Lacrosse is a physical sport that requires high level of both lower and upper body strength and coordination. It involves constant sprinting, cutting, shooting, and hitting, which can result in devastating injuries for players if they are not trained right. Having injured my shoulder, elbow, hip, and back from playing college lacrosse, I would like to point out a few things that could prevent other lacrosse players from going through what I’ve been through.
Flexibility is important!
Muscle length-tension relationship: Muscle fibers are elastic and they need to be stretched to the point where they can achieve optimal tension and have a forceful contraction. Tight muscles cannot produce as much force. It is like punching something by taking a full swing versus punching something from 6 inches away. A full swing will produce much more force. It is easy to only associate the weight and strength training, but stretching is absolutely necessary to produce maximal force with your muscles. Focus on dynamic stretching and stretch your gluteals, hamstrings, calves, quadriceps, pecs, and latissimus dorsi to achieve faster running and shot speed.
Achieve proximal stability for distal mobility!
Core day should not consist of just rectus abdominis (“6-pack”) workouts. Address transverse abdominis, obliques, and multifidi as well to improve dynamic stability and rotational power.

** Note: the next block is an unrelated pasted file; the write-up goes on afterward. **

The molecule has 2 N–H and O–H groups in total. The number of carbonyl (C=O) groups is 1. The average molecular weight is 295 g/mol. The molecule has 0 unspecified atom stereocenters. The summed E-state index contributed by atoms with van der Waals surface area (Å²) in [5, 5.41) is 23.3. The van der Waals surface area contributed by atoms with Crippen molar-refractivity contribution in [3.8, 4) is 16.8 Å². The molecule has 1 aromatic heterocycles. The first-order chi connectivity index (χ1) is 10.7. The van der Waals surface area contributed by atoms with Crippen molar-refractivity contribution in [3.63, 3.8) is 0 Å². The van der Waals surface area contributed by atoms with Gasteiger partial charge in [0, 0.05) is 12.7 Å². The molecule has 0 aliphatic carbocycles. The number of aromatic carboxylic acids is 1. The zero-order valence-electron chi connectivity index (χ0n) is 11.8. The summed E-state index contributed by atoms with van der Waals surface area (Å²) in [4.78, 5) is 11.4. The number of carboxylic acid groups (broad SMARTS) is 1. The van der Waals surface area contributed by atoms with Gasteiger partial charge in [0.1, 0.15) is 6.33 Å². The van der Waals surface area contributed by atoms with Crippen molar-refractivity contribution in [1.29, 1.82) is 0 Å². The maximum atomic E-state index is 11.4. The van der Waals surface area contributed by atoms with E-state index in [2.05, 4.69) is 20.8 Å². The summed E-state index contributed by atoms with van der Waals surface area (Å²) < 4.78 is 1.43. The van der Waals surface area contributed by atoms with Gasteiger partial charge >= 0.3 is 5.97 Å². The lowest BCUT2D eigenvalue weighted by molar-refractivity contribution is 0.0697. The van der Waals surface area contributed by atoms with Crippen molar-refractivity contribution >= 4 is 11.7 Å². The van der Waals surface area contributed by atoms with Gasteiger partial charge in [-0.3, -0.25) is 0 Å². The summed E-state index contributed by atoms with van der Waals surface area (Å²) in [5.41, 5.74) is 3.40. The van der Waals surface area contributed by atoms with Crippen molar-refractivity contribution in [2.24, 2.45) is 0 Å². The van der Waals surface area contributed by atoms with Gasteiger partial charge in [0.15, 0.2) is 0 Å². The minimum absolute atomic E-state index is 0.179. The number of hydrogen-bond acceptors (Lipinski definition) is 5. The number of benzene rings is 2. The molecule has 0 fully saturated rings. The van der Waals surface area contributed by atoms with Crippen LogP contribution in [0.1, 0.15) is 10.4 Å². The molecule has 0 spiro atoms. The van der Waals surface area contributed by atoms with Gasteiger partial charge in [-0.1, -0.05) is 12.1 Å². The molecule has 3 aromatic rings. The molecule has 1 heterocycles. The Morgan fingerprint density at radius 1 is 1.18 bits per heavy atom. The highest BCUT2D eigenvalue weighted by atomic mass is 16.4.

- D1/D2 chops
- Dead/dying bugs
- Side plank rows
- Bird dogs
- V-sit body blade
Hip strength is crucial for balance, stability, and explosiveness. Also, hip and core rotation should be the main driving force for your shots.
Be proactive, not reactive
Many injuries can be prevented easily by simple exercises. Muscular imbalances due to muscle tightness and/or weakness can result in injuries secondary to postural dysfunction and faulty movement mechanics. Here are some common injuries that can be caused by tight muscles and how to prevent them.
Shoulder impingement: tight chest, weak scapular stabilizers, and weak rotator cuffs can cause narrowing of the subacromial joint in the shoulder.
- Doorway stretch
- Waitor tips
- Side-lying shoulder external rotation
- Y’s and T’s
Back pain: tight hip flexors can yank on their origin, which is the lumbar spine, and extend it, while weak core and faulty movement mechanics such as hinging the trunk excessively while shooting can further jam on the lumbar facets or even nerves and irritate them.
- Kneeling hip flexor stretch
- Prone quadriceps stretch
- Latissimus dorsi stretch
- Gap stretch
No matter how strong and conditioned you are, muscle fatigue will decrease your stability and efficiency. Make sure to have one rest day each week and let your body heal.
Being mindful of these tips will help protect your body from injury and with proper practice, your body will automatically use the proper mechanics in the future.
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